Make sure you contact your veterinarian as soon as you notice your dog ate nicotine. If your pet develops nicotine poisoning after eating a nicotine pouch, they may show the following clinical signs within 15 to 90 minutes.

  • Vomiting
  • Diarrhea
  • Hypersalivation
  • Difficulty breathing (labored breathing)
  • Muscle weakness
  • Collapse
  • Dilated pupils
  • Tachycardia (rapid heartbeats)
  • Tremors
  • Seizures or collapse
  • Wobbly walking
  • Hyperactivity followed by lethargy

It is recommended to contact the veterinarian even if your dog vomits their stomach content (including the swallowed nicotine pouch) for a proper evaluation. The veterinarian will assess your dog (heart rate, blood pressure, and neurological status), and they may keep them in the hospital for monitoring or treatment to ensure that your pet is out of any danger.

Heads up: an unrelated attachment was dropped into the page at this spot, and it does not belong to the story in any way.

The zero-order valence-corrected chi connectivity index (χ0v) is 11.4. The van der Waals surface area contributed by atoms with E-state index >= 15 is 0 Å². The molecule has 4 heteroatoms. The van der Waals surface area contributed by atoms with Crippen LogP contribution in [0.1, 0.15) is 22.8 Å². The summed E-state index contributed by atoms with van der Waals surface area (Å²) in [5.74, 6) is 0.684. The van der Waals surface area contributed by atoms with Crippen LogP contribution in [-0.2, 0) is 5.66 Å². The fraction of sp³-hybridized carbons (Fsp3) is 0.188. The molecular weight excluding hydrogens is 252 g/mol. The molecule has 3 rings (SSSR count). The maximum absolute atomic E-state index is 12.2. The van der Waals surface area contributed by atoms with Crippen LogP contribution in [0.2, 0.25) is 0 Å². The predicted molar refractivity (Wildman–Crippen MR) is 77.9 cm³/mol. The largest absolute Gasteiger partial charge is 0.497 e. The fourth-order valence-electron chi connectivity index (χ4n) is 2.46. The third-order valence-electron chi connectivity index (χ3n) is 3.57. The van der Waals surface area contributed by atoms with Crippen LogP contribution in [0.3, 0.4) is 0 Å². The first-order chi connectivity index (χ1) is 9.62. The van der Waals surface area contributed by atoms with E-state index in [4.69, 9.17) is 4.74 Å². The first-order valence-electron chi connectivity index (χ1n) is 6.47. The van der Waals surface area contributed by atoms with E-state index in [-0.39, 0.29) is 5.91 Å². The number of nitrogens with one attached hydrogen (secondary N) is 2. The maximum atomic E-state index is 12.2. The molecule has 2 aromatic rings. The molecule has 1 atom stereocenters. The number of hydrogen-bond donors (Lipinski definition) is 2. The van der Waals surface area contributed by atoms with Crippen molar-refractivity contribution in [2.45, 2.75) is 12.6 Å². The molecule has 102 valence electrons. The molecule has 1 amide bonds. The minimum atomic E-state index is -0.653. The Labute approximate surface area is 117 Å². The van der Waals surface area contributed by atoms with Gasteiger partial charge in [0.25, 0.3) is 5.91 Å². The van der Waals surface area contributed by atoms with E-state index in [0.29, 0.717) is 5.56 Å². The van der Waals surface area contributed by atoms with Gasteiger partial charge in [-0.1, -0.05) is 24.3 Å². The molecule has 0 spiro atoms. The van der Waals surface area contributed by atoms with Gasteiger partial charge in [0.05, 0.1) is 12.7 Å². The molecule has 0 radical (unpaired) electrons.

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How Is Nicotine Poisoning in Dogs Treated?

The diagnosis of nicotine poisoning is based on identifying the situations in which your dog has been exposed to or has eaten products containing nicotine and shows specific clinical signs. Without treatment, severe nicotine poisoning can cause cardiac arrest. This may happen within hours of ingesting the nicotine.

The treatment of nicotine poisoning in dogs depends on how much nicotine a dog ingested and how much remains unabsorbed in the system. The veterinarian can induce vomiting in the dog if this has not happened already.

adult red dachshund dog being examined by a veterinarian
Photo Credit: Alice Rodnova, Shutterstock